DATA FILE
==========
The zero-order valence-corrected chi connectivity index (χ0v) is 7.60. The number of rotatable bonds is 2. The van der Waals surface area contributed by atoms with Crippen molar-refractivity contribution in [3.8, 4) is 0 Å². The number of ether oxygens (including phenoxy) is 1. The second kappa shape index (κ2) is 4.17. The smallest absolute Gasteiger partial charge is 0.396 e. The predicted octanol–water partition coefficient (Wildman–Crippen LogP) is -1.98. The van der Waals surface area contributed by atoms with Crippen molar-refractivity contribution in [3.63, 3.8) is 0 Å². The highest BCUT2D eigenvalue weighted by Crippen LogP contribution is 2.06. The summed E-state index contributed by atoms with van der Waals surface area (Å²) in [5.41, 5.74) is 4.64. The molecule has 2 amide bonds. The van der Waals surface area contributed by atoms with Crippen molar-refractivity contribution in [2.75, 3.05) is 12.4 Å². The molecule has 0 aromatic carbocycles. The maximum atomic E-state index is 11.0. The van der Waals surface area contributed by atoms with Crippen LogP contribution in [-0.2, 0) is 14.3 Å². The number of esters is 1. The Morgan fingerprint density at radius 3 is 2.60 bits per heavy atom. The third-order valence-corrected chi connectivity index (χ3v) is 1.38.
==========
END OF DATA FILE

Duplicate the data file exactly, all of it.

The zero-order valence-corrected chi connectivity index (χ0v) is 7.60. The number of rotatable bonds is 2. The van der Waals surface area contributed by atoms with Crippen molar-refractivity contribution in [3.8, 4) is 0 Å². The number of ether oxygens (including phenoxy) is 1. The second kappa shape index (κ2) is 4.17. The smallest absolute Gasteiger partial charge is 0.396 e. The predicted octanol–water partition coefficient (Wildman–Crippen LogP) is -1.98. The van der Waals surface area contributed by atoms with Crippen molar-refractivity contribution in [3.63, 3.8) is 0 Å². The highest BCUT2D eigenvalue weighted by Crippen LogP contribution is 2.06. The summed E-state index contributed by atoms with van der Waals surface area (Å²) in [5.41, 5.74) is 4.64. The molecule has 2 amide bonds. The van der Waals surface area contributed by atoms with Crippen molar-refractivity contribution in [2.75, 3.05) is 12.4 Å². The molecule has 0 aromatic carbocycles. The maximum atomic E-state index is 11.0. The van der Waals surface area contributed by atoms with Crippen LogP contribution in [-0.2, 0) is 14.3 Å². The number of esters is 1. The Morgan fingerprint density at radius 3 is 2.60 bits per heavy atom. The third-order valence-corrected chi connectivity index (χ3v) is 1.38.